For example, P2P – the data showed that the Navy was cramming a lot of work into surface ship maintenance availabilities but holding private yards to too short a timeline, leading to inevitable delays – not because of poor workmanship at the yards, but because the critical work that has to get done end-to-end in sequence just didn’t add up to the timelines the Navy was asking of the repair yards.
Between FY 2019 and 2020, the service used this data to reassess surface ship availability durations and created an Availability Duration Scorecard 3.0 that reflected the data collection and analysis.
The FY 2020 maintenance availabilities were given new end dates based on the updated scorecard, and “so right now coming out of FY ‘20 we’re tracking just over 1,100 days of maintenance delays. Now that’s a pretty significant decrease. Part of that was attributed to that avail duration adjustment … but the other is some of these other initiatives taking hold.”
“We’ve got an effort going on right now to really get into the project teams on the waterfront – so this is both the Navy and the shipyard project teams managing those availabilities – to really assess how effectively we are implementing some of these process improvement initiatives we put forward.
So that’s going to give us some more indications” of maintenance availabilities increasingly ending on time. The efforts that have been developed over the last couple years are going to give us an opportunity to see how effective we are in driving that change right down to the waterfront, to the individual ship availability level.
We are seeing a good decrease in the days of maintenance delays from 2019 to 2020. And the only caveat to be put on that is a portion of that has to do with the reset of the durations.”
Seeing what a difference the P2P analysis and the availability duration scorecard overhaul has had in creating more predictability and ability to stick to the plan on the surface ship side, and a similar effort is happening on the aircraft carrier and submarine maintenance side at the public yards, with analysis taking place now to inform new duration guidelines.
Navy is “seeing some things in their model that we weren’t effectively picking up in the way we plan avail durations. So we’re going through the process to maybe look at that. We went through that on the surface side probably a year, maybe 18 months ago, where … we just found that there was so much work going into these availabilities we had not properly set the duration of these availabilities that we were giving the shipyards to go do the work. We’re looking at that right now in the public sector. So that’s going to be one of the outcomes coming out of this.”
Another effort on the public yard side is Naval Sustainment System – Shipyard, which follows the NSS Aviation effort that helped the service achieve 80-percent mission capable rates in the fighter fleet that just years before had been hovering in the 40- to 50-percent range. NSS-Shipyard, like its aviation predecessor, will involve a third party coming in to look at processes and efficiency at the shop level all the way up through the yard level, seeing how work flows and suggesting improvements.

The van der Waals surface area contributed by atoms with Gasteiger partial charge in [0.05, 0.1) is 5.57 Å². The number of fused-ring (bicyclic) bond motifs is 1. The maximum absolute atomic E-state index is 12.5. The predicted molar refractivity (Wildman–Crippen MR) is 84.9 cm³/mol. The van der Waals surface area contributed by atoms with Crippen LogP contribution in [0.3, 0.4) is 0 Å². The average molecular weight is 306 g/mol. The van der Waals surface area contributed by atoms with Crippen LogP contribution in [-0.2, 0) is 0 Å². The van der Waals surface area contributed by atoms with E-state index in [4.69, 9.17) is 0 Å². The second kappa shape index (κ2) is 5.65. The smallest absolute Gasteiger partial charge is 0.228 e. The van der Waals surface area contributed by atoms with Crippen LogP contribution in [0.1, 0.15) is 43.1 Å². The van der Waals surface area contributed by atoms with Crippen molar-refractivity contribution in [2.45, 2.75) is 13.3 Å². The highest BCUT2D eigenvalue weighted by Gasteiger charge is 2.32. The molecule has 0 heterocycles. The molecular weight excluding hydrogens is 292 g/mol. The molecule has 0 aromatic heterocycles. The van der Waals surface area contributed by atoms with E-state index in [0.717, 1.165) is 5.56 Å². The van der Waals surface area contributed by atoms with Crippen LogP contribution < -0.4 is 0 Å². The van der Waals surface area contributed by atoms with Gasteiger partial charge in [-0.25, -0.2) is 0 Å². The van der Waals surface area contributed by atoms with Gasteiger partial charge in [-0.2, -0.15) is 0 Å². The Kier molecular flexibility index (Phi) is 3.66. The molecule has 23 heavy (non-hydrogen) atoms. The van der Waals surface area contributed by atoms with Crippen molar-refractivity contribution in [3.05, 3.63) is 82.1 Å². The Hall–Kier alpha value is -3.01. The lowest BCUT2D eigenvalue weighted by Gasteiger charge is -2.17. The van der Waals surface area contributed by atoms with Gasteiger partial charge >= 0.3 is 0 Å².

The notion that ship maintenance work should be done efficiently and on time isn’t new, but it holds a new importance sine the new plan is to grow the fleet by 66 percent in the next 25 years – from today’s 296 to about 500 by 2045. Though the first question many have asked since the announcement is, how will the Navy afford to buy 200 more ships in the next two decades, a reasonable follow-up question is, how will the Navy maintain them all?
“When you look at capacity, we see two levers, two opportunities to increase capacity. One is to improve your efficiency of the work you’re already doing. You do it for less man days, less man hours than what you’re doing today. So that will buy back some of that capacity. And that’s what we’re going after in the public shipyards, the efficiency gains .”
Under the new plan, the Navy would have the same number or slightly fewer aircraft carriers that are maintained at these public yards, but the service would have 70 or 80 attack submarines – plus a dozen ballistic missile submarines as part of the national nuclear deterrence triad – compared to the 50 attack subs in the inventory today. Since the Navy doesn’t have the option to build another public yard right now, increasing the throughput at the current yards is important.
“The second part is, frankly, just bringing in more shipyards. More new capacity as it relates to surface ship maintenance – where the new plan would double the size of today’s small combatant fleet and add 140 and 240 unmanned and optionally manned ships that the Navy hasn’t even had to think about maintaining to this point. “There are opportunities. As you at the industrial base around the country, there are shipyards out there we can tap into to add more capacity than what we have today.
1. Material Consumption May Grow Differently Than Maintenance Workload
2. Generalizing Across Fleets Will Enable Forecasting of Newer Fleets’ Workloads
3. Effects of Calendar and Organizational Transitions Can Be Mistaken for Age
4. Modification Life-Cycle Patterns May Differ from Maintenance Patterns
5. Designers’ Horizons Limit the Operational Usefulness and Supportability of Original Designs
6. Changing Operational Requirements May Cause Episodic Maintenance Workloads
7. Material Consumption Were Categorized According to Work Content and Maintenance Echelon
8. Most Maintenance Workloads Grow as Fleets Age, Although at Varying Rates
9. Material Consumption Growth Decelerates as Fleets Age
10. How Aging May Relate to Safety, Availability, and Support Costs